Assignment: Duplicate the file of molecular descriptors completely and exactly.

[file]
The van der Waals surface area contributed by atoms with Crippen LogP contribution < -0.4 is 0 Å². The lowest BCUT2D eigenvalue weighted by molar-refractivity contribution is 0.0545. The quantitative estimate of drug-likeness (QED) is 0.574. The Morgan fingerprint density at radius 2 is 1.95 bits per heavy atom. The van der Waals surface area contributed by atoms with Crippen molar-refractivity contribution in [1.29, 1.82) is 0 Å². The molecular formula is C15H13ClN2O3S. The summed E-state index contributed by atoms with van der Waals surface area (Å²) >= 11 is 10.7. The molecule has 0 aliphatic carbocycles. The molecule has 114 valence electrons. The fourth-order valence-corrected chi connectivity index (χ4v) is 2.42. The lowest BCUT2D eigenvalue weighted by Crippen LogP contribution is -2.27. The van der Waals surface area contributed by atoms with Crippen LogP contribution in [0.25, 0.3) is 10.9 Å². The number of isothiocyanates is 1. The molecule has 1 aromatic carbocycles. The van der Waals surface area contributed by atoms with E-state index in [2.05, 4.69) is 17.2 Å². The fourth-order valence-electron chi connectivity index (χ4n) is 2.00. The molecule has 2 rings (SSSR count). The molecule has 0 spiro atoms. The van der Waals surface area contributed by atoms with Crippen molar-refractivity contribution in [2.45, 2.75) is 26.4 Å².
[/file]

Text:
The van der Waals surface area contributed by atoms with Crippen LogP contribution < -0.4 is 0 Å². The lowest BCUT2D eigenvalue weighted by molar-refractivity contribution is 0.0545. The quantitative estimate of drug-likeness (QED) is 0.574. The Morgan fingerprint density at radius 2 is 1.95 bits per heavy atom. The van der Waals surface area contributed by atoms with Crippen molar-refractivity contribution in [1.29, 1.82) is 0 Å². The molecular formula is C15H13ClN2O3S. The summed E-state index contributed by atoms with van der Waals surface area (Å²) >= 11 is 10.7. The molecule has 0 aliphatic carbocycles. The molecule has 114 valence electrons. The fourth-order valence-corrected chi connectivity index (χ4v) is 2.42. The lowest BCUT2D eigenvalue weighted by Crippen LogP contribution is -2.27. The van der Waals surface area contributed by atoms with Crippen LogP contribution in [0.25, 0.3) is 10.9 Å². The number of isothiocyanates is 1. The molecule has 1 aromatic carbocycles. The van der Waals surface area contributed by atoms with E-state index in [2.05, 4.69) is 17.2 Å². The fourth-order valence-electron chi connectivity index (χ4n) is 2.00. The molecule has 2 rings (SSSR count). The molecule has 0 spiro atoms. The van der Waals surface area contributed by atoms with Crippen molar-refractivity contribution in [2.45, 2.75) is 26.4 Å².